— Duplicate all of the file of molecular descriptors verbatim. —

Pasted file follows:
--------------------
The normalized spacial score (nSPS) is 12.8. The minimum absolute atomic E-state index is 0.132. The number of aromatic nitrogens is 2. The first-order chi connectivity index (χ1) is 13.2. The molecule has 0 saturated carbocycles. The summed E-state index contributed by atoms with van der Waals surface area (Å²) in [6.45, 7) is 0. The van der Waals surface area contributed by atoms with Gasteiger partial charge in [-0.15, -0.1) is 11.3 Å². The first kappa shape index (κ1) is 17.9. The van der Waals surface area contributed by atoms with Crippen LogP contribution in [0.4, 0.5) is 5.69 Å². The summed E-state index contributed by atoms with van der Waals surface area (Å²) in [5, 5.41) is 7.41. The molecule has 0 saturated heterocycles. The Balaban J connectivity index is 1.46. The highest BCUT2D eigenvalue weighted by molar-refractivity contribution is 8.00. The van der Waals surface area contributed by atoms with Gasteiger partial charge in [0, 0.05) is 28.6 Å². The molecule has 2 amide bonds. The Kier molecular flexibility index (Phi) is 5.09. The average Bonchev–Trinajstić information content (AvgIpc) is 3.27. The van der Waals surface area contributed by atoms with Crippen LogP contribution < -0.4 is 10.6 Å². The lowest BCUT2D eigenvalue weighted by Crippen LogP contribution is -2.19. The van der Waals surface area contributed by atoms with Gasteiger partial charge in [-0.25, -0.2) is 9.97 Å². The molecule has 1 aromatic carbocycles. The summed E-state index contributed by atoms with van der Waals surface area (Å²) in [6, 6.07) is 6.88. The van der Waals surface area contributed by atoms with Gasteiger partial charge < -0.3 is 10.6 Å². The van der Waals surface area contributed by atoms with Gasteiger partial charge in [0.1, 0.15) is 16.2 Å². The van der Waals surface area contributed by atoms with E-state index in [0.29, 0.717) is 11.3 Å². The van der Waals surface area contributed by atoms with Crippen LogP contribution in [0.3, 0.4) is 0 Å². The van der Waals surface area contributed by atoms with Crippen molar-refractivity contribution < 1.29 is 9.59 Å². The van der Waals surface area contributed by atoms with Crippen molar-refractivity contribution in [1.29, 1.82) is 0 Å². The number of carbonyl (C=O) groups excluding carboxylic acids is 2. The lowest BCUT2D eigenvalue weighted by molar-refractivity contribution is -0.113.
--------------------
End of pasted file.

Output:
The normalized spacial score (nSPS) is 12.8. The minimum absolute atomic E-state index is 0.132. The number of aromatic nitrogens is 2. The first-order chi connectivity index (χ1) is 13.2. The molecule has 0 saturated carbocycles. The summed E-state index contributed by atoms with van der Waals surface area (Å²) in [6.45, 7) is 0. The van der Waals surface area contributed by atoms with Gasteiger partial charge in [-0.15, -0.1) is 11.3 Å². The first kappa shape index (κ1) is 17.9. The van der Waals surface area contributed by atoms with Crippen LogP contribution in [0.4, 0.5) is 5.69 Å². The summed E-state index contributed by atoms with van der Waals surface area (Å²) in [5, 5.41) is 7.41. The molecule has 0 saturated heterocycles. The Balaban J connectivity index is 1.46. The highest BCUT2D eigenvalue weighted by molar-refractivity contribution is 8.00. The van der Waals surface area contributed by atoms with Gasteiger partial charge in [0, 0.05) is 28.6 Å². The molecule has 2 amide bonds. The Kier molecular flexibility index (Phi) is 5.09. The average Bonchev–Trinajstić information content (AvgIpc) is 3.27. The van der Waals surface area contributed by atoms with Crippen LogP contribution < -0.4 is 10.6 Å². The lowest BCUT2D eigenvalue weighted by Crippen LogP contribution is -2.19. The van der Waals surface area contributed by atoms with Gasteiger partial charge in [-0.25, -0.2) is 9.97 Å². The molecule has 1 aromatic carbocycles. The summed E-state index contributed by atoms with van der Waals surface area (Å²) in [6, 6.07) is 6.88. The van der Waals surface area contributed by atoms with Gasteiger partial charge < -0.3 is 10.6 Å². The van der Waals surface area contributed by atoms with Gasteiger partial charge in [0.1, 0.15) is 16.2 Å². The van der Waals surface area contributed by atoms with E-state index in [0.29, 0.717) is 11.3 Å². The van der Waals surface area contributed by atoms with Crippen LogP contribution in [0.3, 0.4) is 0 Å². The van der Waals surface area contributed by atoms with Crippen molar-refractivity contribution < 1.29 is 9.59 Å². The van der Waals surface area contributed by atoms with Crippen molar-refractivity contribution in [1.29, 1.82) is 0 Å². The number of carbonyl (C=O) groups excluding carboxylic acids is 2. The lowest BCUT2D eigenvalue weighted by molar-refractivity contribution is -0.113.